George and his key worker talked about what kind of jobs he was interested in, and helped him set up an email account and downloaded job searching apps onto his phone.

George’s key worker helped him to find work as a refuse collector. George was really pleased with the support, and said they took his skill-set and preferences into account. He still receives in-work support.

5.3 Longer term experiences of support

Some of the respondents who took part in the telephone survey at wave 1 were contacted again at wave 2, to identify any change in barriers and motivation to work for people who had been in FSS for longer.

Responses suggest that outcomes around motivation to return to work reduced slightly amongst those who were not working. The proportion of those not working who felt motivated to work 'to a great extent' was 69% at wave 1 and 61% by wave 2. In addition, the perceived impact of FSS support on participants' motivation had also fallen, with 65% saying that the support increased their motivation at wave 1, and 52% at wave 2. It is worth noting that similar findings regarding a waning of motivation over time for those who don't find work was also found during the evaluation of Work First Scotland and Work Able Scotland, the two predecessor services to Fair Start Scotland[10].

These participants were asked what the barriers were that prevented them from working. Health conditions played an important role, with 41% of respondents mentioning at least one health-related barrier. Other barriers not related to health were mentioned, most commonly a lack of qualifications, skills or experience (15%), and a lack of suitable jobs in the area (14%).

Respondents who reported barriers were asked to what extent they thought FSS had helped them to overcome these barriers. FSS support was most likely to be reported to have helped participants who lacked confidence applying for jobs - over three quarters (77%) of those who reported this barrier said that FSS had helped them to overcome it.

Figure 8: FSS help to overcome barriers – year 2 telephone survey participants
FSS help to overcome barriers – year 2 telephone survey participants 
This figure shows the proportion of participants for whom FSS support helped them to overcome barriers to work for the 2018 cohort at Wave 2. The majority of respondents felt that FSS helped them to overcome not feeling confident about applying (77%), a mental health condition making it difficult to carry out tasks (53%) and there not being enough suitable jobs in the area (54%). Less than half said FSS helped them to overcome not having the right qualifications, skills or experience (46%), a physical health condition or disability making it difficult to carry out tasks (31%) and to travel (28%).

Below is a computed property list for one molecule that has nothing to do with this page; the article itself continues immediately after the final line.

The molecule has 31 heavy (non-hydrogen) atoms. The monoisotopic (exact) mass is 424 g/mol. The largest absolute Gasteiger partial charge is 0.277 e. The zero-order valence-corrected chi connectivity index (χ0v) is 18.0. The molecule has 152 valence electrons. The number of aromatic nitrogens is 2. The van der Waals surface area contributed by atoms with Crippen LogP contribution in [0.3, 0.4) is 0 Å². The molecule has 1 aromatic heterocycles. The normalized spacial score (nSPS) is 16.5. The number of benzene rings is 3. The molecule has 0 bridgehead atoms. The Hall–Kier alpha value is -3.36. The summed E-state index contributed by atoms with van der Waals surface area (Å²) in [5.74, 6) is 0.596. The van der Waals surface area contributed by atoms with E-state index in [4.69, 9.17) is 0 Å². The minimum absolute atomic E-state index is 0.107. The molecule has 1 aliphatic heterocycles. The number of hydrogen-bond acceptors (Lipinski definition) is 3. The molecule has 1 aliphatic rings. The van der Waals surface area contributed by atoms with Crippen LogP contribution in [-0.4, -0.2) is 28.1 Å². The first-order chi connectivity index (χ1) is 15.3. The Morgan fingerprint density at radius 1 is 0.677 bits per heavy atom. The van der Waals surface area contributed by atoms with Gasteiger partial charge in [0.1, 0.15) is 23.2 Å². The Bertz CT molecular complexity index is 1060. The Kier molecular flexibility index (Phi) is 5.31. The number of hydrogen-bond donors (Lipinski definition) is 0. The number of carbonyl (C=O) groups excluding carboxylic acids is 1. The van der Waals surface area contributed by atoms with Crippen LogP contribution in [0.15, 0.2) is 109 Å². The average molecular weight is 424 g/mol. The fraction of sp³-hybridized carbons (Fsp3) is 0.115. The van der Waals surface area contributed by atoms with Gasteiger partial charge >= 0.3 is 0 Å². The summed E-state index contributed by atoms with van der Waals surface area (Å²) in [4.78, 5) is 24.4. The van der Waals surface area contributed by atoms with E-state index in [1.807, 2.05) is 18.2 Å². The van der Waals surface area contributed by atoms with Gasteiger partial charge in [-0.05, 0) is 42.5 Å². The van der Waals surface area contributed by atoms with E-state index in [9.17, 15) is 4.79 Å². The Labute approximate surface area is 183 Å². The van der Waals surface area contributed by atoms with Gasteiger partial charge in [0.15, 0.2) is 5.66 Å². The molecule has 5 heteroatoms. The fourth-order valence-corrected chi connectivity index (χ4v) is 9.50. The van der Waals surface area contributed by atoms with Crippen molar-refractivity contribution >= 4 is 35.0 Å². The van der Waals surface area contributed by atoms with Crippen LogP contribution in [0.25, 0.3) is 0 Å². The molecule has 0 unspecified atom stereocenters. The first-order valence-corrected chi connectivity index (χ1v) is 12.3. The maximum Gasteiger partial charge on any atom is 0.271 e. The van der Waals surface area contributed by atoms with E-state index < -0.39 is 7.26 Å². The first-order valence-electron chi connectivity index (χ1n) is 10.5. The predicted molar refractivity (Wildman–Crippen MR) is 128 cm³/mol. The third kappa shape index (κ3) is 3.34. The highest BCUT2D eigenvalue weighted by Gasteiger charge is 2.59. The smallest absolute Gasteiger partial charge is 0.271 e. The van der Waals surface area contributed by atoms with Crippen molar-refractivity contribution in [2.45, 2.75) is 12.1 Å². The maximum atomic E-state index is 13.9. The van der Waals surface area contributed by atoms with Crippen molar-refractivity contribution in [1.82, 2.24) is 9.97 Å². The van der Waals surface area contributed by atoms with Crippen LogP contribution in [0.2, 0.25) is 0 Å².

F1B. To what extent do you think the support you received from Fair Start Scotland helped you to overcome these barriers? Base: All 2019 cohort who selected barrier: Physical health condition / disability makes it difficult to carry out tasks at work (90), Not having the right qualifications (52), Not enough suitable jobs in my local area (48), Mental health condition made it difficult to carry out tasks at work (53), Not feeling confident about applying for jobs (30), Physical health condition / disability makes it difficult to travel to work (33), other (116).

The importance of on-going contact between participant and key worker can be illustrated by a few examples of case study participants who started a job but then left it for various reasons. These participants were able to immediately access support from FSS to help them to respond to this setback. For some, this support focused on finding a new job while others required support with other issues before they could start to look for work again.

One participant had to leave their job after falling ill, so the FSS key worker helped them to address the sudden reduction in income by supporting them to apply for Universal Credit and to access a food bank.

Carlos is 23 and has dyslexia and dyspraxia.

Carlos was referred to FSS by Jobcentre Plus in June 2018. He felt his key worker understood his circumstances and adapted the service to suit his needs.

FSS helped Carlos apply for a work programme for people with learning disabilities, where he worked for 10 months. 

Carlos started an college course in September 2019. FSS helped Carlos to complete his application, and put support in place to assist him through his exams

Carlos is no longer in touch with FSS because he feels he no longer needs any support.

What worked well?

Participants were very positive about the support they received through FSS, both pre-employment and in-work. Many felt that FSS had helped them overcome significant barriers.

Longer term ongoing relationships between participants and providers, especially after the period of pre-employment support has ended, seems to be have a positive effect with participants reporting that this contact allowed them to respond quickly to setbacks.

What could be improved?

Findings from the fieldwork suggest that those participants who have not successfully moved into work begin after a time to lose motivation and confidence. Such participants may require additional support in order to help them achieve their goals.

Health was mentioned as an ongoing barrier to work by those participants with longer term experiences of support. This suggests that there is scope for health-specific support to be strengthened, in order to support this key group.

What are we doing?

During year 2, FSS service providers have continued to develop and improve their health and wellbeing offer to provide support to those participants with more complex barriers. Additionally, providers are now able to work with participants for an additional 4 weeks at the start of service to develop a full understanding of the level of support that a participant may need during their time on FSS. This allows providers to identify barriers and specialist support requirements that a participant, with such needs, may require.

As previously noted, from the start of the COVID-19 pandemic the delivery model was revised to ensure that participants continued to receive a quality service despite not being able to engage with providers face to face. By adapting the model, this ensured that providers could continue to provide employability and heath / wellbeing support during this challenging time.